Vestigial structures are those that have lost their primary or main function through the evolutionary process, although they may still maintain some kind of function. One of the best clues to whether a structure is vestigial is the presence of similar, functional structures in other organisms. The technical definition of vestigial organs is an organ for which the function does not confer enough of a survival advantage to be retained via evolution, as compared to the random effect of mutation.
For instance, canines and felines have the ability to make endogenous (self-produced) vitamin C; this ability is coded in the form of a series of functional genes within their DNA. Primates, including humans, have lost the ability to make the vitamin endogenously, although they retain a non-functional copy of the gene within their DNA. This broken gene is a vestigial structure: it was functional at one time but has since lost that quality.
Each of the structures that you describe above has functional analogues in other parts of the animal kingdom, but humans have lost the primary function in each case.
The coccyx is the remnant of what would be the bones of the tail; it still serves as a point of muscular attachment, but obviously no longer functions as a tail.
Many animals have the ability to move their ears to more closely determine the direction of incoming sounds (e.g., felines, canines, deer, and horses). Humans retain those muscles, but they are mostly nonfunctional; even in people who can move their ears, this ability has a negligible effect on hearing.
In animals that have significant amounts of fur, the ability to move it (termed piloerection) has a significant effect on heat retention. Humans have lost essentially all of their body hair, but do retain the muscles of piloerection; erection of hair can still be achieved but has little effect.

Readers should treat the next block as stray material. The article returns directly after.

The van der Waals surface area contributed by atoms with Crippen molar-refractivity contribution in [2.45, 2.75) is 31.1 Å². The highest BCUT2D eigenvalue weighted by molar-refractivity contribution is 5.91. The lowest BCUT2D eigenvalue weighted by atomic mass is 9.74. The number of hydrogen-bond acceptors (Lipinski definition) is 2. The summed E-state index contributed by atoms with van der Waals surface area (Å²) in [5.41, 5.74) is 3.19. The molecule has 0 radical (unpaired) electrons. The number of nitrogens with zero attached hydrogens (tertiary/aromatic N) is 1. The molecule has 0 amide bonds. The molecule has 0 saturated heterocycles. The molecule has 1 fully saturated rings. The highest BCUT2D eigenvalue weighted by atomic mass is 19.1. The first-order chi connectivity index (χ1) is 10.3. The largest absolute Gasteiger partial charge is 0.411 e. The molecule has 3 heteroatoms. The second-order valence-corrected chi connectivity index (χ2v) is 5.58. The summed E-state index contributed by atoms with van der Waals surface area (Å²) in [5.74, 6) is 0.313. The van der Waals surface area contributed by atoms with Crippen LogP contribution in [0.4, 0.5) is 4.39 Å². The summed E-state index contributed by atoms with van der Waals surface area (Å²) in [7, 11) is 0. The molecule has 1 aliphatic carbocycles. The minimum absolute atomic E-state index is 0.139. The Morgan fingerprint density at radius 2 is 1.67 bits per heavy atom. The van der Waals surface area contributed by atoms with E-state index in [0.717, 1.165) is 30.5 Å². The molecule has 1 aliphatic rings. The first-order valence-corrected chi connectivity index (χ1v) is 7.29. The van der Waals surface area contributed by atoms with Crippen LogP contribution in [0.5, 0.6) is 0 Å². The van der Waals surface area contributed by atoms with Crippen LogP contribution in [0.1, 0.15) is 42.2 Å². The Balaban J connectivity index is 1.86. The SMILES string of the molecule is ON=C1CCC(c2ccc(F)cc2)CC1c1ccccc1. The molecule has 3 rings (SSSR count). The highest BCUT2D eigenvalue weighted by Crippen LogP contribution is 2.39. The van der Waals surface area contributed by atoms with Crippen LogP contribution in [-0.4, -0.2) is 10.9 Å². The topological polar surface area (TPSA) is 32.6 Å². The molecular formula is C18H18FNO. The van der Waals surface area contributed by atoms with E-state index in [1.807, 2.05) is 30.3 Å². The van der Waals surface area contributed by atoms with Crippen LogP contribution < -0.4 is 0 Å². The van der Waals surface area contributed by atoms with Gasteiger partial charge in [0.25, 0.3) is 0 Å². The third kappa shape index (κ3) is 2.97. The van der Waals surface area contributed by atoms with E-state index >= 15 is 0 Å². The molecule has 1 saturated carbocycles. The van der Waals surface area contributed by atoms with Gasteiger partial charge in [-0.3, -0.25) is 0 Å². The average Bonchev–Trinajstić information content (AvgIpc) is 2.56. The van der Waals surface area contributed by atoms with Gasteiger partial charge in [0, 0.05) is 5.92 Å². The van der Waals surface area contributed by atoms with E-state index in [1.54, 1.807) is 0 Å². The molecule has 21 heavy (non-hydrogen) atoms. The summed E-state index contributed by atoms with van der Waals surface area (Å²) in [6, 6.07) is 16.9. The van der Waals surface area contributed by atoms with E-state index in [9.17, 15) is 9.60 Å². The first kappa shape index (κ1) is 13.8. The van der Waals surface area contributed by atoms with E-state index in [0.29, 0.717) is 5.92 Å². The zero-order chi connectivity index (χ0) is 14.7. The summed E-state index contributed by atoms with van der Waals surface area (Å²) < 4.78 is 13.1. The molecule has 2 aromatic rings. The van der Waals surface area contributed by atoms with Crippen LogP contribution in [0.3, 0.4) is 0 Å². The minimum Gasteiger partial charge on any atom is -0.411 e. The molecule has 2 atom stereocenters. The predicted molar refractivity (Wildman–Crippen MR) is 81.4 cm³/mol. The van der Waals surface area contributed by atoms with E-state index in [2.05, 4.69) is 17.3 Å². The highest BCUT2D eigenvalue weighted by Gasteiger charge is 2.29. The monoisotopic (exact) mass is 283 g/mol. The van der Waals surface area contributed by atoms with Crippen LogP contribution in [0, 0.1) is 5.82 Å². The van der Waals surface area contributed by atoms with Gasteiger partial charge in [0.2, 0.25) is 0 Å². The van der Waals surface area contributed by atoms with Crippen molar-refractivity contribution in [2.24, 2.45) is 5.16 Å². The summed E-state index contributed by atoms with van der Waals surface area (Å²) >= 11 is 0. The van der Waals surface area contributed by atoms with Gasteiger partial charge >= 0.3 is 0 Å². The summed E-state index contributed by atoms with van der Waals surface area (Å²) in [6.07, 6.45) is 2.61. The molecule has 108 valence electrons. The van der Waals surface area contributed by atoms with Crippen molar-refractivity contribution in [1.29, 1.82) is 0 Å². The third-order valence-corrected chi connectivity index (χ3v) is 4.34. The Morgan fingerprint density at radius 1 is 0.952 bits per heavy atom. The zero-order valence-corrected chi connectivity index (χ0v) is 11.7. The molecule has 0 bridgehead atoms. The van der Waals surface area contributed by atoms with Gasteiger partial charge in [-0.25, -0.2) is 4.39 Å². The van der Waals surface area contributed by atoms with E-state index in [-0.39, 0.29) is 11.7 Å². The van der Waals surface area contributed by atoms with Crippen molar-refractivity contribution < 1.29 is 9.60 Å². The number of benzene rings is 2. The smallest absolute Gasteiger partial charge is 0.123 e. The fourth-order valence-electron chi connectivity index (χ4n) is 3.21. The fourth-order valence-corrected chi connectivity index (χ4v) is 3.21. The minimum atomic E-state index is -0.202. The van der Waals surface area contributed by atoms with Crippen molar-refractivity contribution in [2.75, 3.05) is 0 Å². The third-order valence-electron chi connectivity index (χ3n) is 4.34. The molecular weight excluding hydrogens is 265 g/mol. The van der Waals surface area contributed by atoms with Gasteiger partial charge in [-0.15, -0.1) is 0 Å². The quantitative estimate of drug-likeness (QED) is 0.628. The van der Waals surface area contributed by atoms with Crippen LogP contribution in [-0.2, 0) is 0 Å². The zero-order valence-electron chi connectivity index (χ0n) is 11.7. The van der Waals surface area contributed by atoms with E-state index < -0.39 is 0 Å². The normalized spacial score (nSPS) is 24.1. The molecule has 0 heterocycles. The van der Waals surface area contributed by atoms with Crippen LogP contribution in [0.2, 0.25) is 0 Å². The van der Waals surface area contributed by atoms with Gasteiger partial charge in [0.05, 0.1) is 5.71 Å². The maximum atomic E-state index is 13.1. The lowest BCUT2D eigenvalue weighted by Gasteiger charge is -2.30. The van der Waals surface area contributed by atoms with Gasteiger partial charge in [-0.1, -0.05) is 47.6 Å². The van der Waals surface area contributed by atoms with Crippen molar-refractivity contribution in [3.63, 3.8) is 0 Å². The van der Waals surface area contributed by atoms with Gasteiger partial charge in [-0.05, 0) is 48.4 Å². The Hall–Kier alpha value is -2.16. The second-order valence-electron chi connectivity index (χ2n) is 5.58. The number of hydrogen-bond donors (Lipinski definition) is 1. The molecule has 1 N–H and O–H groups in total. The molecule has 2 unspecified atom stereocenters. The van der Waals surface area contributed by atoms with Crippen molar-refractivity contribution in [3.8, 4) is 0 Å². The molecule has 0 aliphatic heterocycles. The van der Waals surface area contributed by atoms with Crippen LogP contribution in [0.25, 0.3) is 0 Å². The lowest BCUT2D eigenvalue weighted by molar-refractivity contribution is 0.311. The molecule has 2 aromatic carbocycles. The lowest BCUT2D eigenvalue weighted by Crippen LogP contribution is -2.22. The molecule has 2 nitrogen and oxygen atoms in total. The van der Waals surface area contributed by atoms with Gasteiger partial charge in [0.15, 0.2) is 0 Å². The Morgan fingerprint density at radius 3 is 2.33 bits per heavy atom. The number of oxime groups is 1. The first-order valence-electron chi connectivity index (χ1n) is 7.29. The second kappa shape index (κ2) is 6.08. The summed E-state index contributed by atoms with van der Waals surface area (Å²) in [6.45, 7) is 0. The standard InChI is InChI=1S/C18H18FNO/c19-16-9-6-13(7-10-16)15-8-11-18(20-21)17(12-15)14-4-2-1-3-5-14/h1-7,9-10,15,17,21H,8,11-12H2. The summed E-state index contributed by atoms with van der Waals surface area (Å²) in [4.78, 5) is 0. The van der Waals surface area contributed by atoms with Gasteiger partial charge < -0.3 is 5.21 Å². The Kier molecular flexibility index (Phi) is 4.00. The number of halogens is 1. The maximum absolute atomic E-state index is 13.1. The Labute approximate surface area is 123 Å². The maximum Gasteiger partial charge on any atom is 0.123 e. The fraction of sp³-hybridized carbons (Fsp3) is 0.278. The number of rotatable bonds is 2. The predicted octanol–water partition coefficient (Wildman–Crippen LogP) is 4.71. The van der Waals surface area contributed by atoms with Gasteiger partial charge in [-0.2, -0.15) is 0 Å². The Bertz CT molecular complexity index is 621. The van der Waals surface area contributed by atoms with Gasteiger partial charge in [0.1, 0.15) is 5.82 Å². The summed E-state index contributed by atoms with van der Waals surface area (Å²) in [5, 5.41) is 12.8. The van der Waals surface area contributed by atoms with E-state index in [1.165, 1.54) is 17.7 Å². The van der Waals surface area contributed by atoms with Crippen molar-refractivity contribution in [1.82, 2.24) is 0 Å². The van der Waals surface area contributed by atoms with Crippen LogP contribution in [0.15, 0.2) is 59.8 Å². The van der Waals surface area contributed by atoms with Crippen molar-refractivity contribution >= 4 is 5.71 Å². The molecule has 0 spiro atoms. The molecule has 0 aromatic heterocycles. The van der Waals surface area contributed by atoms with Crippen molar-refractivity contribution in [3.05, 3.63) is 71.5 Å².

Similarly, the muscles that move the big toe are responsible for grip and stability in tree-dwelling primates. Obviously, this ability has little significance for humans today.
The wisdom teeth were useful when humans ate diets consisting primarily of plant matter; large, flat teeth are useful for grinding down plant tissue, which was essential when human diets were plant-heavy. We lack the ability to efficiently digest cellulose, which could be compensated for to some extent by the increased mastication resulting from wisdom teeth. Since then, we have also changed diets to de-emphasize plant matter with a corresponding increase in protein. As such, wisdom teeth have little purpose today; for many people, the jaw has also regressed to the point where the wisdom teeth do not fit within the bone and must be removed surgically.
The appendix is a remnant of part of the cecum, which in herbivores is more developed and responsible for the digestion of cellulose from plants. Humans have since switched to a more protein-heavy diet, and the function of the cecum in digestion of plant matter has since become much less important.